Returning to Pakistan on October 18, Benazir Bhutto discovered how radically the country has changed in the eight years she was away “languishing” in self-imposed exile. Heading a political procession—in reality a circus of rented crowds—from the airport to the mausoleum of the country’s founder, Muhammad Ali Jinnah, Benazir’s procession was attacked by two suicide-bombers who left 140 people dead and more than 500 injured.
The Supreme Court verdict on September 28, dismissing several petitions challenging General Musharraf’s attempt to contest presidential polls while retaining his army post, has dealt a severe blow to the opposition’s hopes of preventing him from continuing his rule. There was an immediate adverse reaction on the streets; the police resorted to their customary brutality, attacking lawyers, political opponents and journalists, and a number of cameras were smashed. Protests continued as Crescent International went to press, amid signs that though the verdict might have brought some respite to Musharraf, Pakistan’s troubles are far from over.
The reasons for the current political turmoil in Pakistan are not difficult to see. We have a government, led by Pervez Musharraf, that has been utterly discredited by its subservience to the United States of America, which is regarded as a sworn enemy by the majority of Pakistan’s people, and by its willingness to wage war on its own people at the US’s behest. And we have opposition politicians angling to replace Musharraf who have no more credibility because of their own records in power in the past, and the fact that they too are perfectly willing – even eager – to kowtow to the US in order to secure their own position.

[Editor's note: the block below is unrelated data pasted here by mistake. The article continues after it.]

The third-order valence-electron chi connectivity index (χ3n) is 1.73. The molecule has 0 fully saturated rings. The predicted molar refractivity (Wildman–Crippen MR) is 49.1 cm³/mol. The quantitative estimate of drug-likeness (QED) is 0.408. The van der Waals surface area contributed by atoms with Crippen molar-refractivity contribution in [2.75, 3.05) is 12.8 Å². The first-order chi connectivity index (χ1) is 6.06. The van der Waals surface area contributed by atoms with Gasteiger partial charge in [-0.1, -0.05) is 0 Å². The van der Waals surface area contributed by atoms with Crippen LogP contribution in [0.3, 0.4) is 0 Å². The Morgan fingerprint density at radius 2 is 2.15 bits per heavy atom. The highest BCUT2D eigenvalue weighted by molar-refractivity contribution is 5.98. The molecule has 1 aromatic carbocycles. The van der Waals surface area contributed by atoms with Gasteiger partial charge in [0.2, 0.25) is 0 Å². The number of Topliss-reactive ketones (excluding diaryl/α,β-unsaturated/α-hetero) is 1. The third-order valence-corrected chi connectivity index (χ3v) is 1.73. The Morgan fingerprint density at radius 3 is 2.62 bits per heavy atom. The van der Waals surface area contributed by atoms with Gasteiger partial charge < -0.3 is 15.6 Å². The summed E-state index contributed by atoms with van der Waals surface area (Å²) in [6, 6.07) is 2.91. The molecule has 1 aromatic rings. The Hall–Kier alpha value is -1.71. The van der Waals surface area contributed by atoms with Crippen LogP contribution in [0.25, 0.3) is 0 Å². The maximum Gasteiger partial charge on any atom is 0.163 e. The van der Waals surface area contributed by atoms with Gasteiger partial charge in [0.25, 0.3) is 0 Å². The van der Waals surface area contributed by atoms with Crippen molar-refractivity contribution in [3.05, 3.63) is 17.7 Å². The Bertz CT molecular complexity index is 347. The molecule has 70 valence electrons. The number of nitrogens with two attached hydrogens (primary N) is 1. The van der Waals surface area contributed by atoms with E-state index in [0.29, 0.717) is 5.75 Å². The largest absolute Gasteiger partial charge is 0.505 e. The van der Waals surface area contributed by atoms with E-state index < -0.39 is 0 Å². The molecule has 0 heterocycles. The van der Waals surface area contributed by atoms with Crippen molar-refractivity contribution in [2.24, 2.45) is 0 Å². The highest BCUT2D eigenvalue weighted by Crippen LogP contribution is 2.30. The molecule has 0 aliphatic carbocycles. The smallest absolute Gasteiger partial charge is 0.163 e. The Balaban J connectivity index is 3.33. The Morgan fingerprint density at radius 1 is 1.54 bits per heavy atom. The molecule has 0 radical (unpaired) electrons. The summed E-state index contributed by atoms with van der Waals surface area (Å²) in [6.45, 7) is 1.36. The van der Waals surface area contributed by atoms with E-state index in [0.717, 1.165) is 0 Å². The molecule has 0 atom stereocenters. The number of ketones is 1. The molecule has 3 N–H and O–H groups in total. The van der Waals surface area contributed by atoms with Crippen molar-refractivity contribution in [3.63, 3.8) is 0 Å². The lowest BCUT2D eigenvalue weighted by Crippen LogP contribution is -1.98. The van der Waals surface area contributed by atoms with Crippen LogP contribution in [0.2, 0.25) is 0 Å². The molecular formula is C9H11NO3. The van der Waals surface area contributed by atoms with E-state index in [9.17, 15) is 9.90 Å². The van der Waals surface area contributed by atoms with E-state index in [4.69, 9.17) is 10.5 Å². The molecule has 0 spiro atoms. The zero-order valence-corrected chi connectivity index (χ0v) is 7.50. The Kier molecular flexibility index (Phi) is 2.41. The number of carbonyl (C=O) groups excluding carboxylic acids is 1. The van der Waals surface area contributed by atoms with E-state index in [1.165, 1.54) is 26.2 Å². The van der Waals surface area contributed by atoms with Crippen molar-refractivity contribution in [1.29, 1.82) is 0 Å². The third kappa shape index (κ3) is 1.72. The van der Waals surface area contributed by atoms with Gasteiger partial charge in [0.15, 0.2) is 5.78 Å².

What is the key constituency whose support all rulers of Pakistan desperately seek and need? Considering that Pakistan is looking forward to a supposed return to democracy, one might be forgiven for thinking that the answer to this question lay somewhere among Paksitan’s long-suffering people. Alternatively, bearing in mind the role that the military has played in politics for much of Pakistan’s 60-year history, thoughts might turn to the army and the officer corps.
The Loya Jirga, or grand assembly of tribal elders, is the traditional Afghan way of discussing and resolving differences, but there was something very odd about the one held in Kabul from August 9-12. True, large amounts of food that (including rice, lamb kebabs and other Afghan delicacies) were served with typical Afghan hospitality, but the jirga was not entirely an Afghan affair. This was partly because it brought together tribal elders from both sides of the Afghan-Pakistan border, which is something of a novelty with potentially grave consequences for the future of Pakistan if it is not handled carefully.